Jcastro1 wrote:Hey TheMostDangerous,
I'm struggling for timing on LR. Generally going over by 2 minutes and around -3/-4 per section. Any tips? You're killing the LR (and pts!)
The way that I was able to turn around my LR time was by automatically skipping parallel reasoning and parallel flaw questions. I also typically skip principle example Qs as well. Put a big, sloppy square around them, and be careful not to misbubble your sheet when you move on to the next Qs, and then at the end, when you have time, come back and just kill them. You often realize under time pressure that the answer to parallel Qs will be obvious: if the parallel isn't nice and clean, if you find yourself trying to navigate convoluted language, strike it and move to the next AC. When I'm super pressed for time and I'm finishing the unanswered parallel Qs, I'll move on to the next one as soon as I've found an answer choice that I know is right, even if it means I don't look at the others. That typically allows me to answer every Q, and often I'll have time to go back and read the last couple of answer choices just to make sure I made the right choice.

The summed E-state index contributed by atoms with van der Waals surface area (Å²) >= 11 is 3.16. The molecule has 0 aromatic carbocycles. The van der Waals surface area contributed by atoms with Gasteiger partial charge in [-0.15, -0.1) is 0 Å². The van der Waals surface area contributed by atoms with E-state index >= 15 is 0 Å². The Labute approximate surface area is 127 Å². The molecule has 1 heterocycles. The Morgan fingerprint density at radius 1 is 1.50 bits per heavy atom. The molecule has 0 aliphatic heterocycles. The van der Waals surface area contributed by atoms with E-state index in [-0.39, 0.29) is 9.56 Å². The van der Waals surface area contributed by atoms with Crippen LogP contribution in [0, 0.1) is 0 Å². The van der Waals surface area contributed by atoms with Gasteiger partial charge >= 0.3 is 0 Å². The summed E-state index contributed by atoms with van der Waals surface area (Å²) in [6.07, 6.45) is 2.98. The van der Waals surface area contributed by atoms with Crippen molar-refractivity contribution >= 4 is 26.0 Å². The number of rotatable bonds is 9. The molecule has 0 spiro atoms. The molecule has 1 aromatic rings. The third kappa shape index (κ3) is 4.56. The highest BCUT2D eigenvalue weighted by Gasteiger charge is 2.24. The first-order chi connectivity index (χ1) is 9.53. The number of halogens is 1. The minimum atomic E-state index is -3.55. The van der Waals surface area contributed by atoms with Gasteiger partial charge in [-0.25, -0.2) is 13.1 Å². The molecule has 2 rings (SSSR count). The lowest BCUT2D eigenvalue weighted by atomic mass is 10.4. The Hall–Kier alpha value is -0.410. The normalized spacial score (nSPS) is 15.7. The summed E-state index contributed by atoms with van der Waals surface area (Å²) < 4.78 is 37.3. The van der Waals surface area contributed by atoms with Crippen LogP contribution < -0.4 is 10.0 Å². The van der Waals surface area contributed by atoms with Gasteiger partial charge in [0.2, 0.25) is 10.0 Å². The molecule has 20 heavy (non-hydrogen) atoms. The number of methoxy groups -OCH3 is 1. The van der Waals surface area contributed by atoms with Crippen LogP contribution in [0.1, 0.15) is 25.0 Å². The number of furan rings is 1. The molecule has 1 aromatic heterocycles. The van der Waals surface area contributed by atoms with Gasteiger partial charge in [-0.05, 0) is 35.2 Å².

I also make sure that I do. not. get. stuck. on individual questions. Just remember: every Q is worth the same as every other! If one is giving you trouble, put a circle around it and *move on*. At the end, you'll either have time to come back and finish or fix it, or you'll at least be able to flip back at the last second, and be able to guess between those you hadn't yet ruled out with better than 20% odds of getting it right (e.g. if you find yourself staring at question 16, torn between B & E, circle it, move on, and then when you only have ten seconds left in the test, flip back and guess between those two). But just like with parallel questions, if you use your time right throughout the rest of the section, you should hopefully end up with enough time that you won't have to do any guessing.
TL;DR: It's all about knowing which Qs slow you down, and moving on.